What makes a town?


December 23rd, 2011

Lincoln, NE – In Nebraska, there are three incorporated towns with fewer than 10 people – and several unincorporated communities with thousands. Why the discrepancy? And what does it all mean? In part two of the NET News series on small town life in Nebraska, Hilary Stohs-Krause traveled to the community of Chalco to find out.

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Looking down the main street in the non-subdivision part of Chalco, located in the center of the community. (Photo by Hilary Stohs-Krause, NET News)

Sarpy County Administrator Mark Wayne pores over topographical maps in his Papillion office. He’s explaining the boundaries and makeup of Chalco, a community without official borders, or an unincorporated community. It’s located on the south side of Omaha.

“They don’t have a mayor, they don’t have any other elected officials, so they really don’t have authority to do anything,” he says.

There are 50 unincorporated communities in Nebraska, ranging from 10 people to more than 10,000. In a nut shell, incorporation authorizes a town to form a government. But more on that later.

Chalco is a sort of mixed-up, every which way community. The northern and southern ends are parceled into neat, well-dressed subdivisions with names like Willow Creek and Birchfield. A narrow stretch across the middle is undeveloped fields, harvested for hay. A central portion is a mix of commercial businesses, including construction, auto repair and junkyards, as well as residential homes in various states of charm or disrepair.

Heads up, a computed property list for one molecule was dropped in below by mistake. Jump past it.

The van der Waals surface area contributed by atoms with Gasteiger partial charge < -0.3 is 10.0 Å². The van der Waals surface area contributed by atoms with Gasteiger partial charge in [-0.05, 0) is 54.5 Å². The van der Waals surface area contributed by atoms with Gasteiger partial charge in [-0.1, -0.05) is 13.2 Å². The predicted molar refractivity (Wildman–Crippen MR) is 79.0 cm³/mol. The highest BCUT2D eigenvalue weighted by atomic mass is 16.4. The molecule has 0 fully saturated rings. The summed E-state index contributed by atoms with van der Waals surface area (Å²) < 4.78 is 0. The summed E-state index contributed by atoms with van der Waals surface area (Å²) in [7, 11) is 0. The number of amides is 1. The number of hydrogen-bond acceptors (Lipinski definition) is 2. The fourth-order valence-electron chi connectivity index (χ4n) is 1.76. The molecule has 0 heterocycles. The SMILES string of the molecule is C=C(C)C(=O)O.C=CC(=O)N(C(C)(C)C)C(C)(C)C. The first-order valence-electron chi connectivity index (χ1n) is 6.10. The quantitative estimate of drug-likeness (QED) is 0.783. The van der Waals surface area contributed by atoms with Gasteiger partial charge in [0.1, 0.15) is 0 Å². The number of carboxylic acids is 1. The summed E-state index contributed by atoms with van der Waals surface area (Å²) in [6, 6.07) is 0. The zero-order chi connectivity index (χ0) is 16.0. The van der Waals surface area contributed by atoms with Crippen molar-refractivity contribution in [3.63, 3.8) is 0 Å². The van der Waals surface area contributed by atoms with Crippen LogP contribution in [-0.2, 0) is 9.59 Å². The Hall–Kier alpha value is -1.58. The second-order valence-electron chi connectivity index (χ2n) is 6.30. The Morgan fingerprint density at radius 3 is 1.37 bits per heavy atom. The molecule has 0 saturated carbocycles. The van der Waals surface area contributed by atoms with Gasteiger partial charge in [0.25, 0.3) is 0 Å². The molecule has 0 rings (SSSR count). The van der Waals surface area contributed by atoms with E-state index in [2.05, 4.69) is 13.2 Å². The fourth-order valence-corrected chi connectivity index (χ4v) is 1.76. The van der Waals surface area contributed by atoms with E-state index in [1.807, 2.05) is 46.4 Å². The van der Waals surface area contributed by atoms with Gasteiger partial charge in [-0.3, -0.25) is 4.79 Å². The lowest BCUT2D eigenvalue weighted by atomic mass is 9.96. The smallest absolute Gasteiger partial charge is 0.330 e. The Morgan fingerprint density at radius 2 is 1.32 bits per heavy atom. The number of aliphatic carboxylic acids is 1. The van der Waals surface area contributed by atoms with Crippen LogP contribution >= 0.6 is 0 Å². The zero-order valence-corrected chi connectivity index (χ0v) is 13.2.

The middle portion of Chalco is undeveloped, harvested for hay. (Photo by Hilary Stohs-Krause, NET News)

What really makes Chalco stand out, however, is its size: the 2010 Census lists its population as just shy of 11,000 people. The next largest CDP is Offutt Air Force Base; third is Woodland Park, located just outside of Norfolk with about 1,800 people.

Amanda Chavez and Elise Devaux, both in their mid-twenties, work for an apartment complex in Chalco. Chavez lives in unincorporated Sarpy County while Devaux has lived in Chalco for more than a decade without realizing it isn’t incorporated.

Chavez said she’s noticed the inefficient handling of waste, a service that isn’t provided in her area.

“Everyone uses different companies,” she said with a laugh, adding she sees trucks from four or five providers.

“That’s how it is in our neighborhood, too,” Devaux said.

The two aren’t alone, however; Wayne said many people probably don’t realize they live in Chalco.

“Most people probably don’t even know what Chalco is,” he said. “And (they) probably feel aligned with the metro area, with Omaha, because in this case they border the county line.”

A junkyard located in Chalco, Neb. (Photo by Hilary Stohs-Krause, NET News)

But what does it really mean to be unincorporated? And how does a town become incorporated in the first place?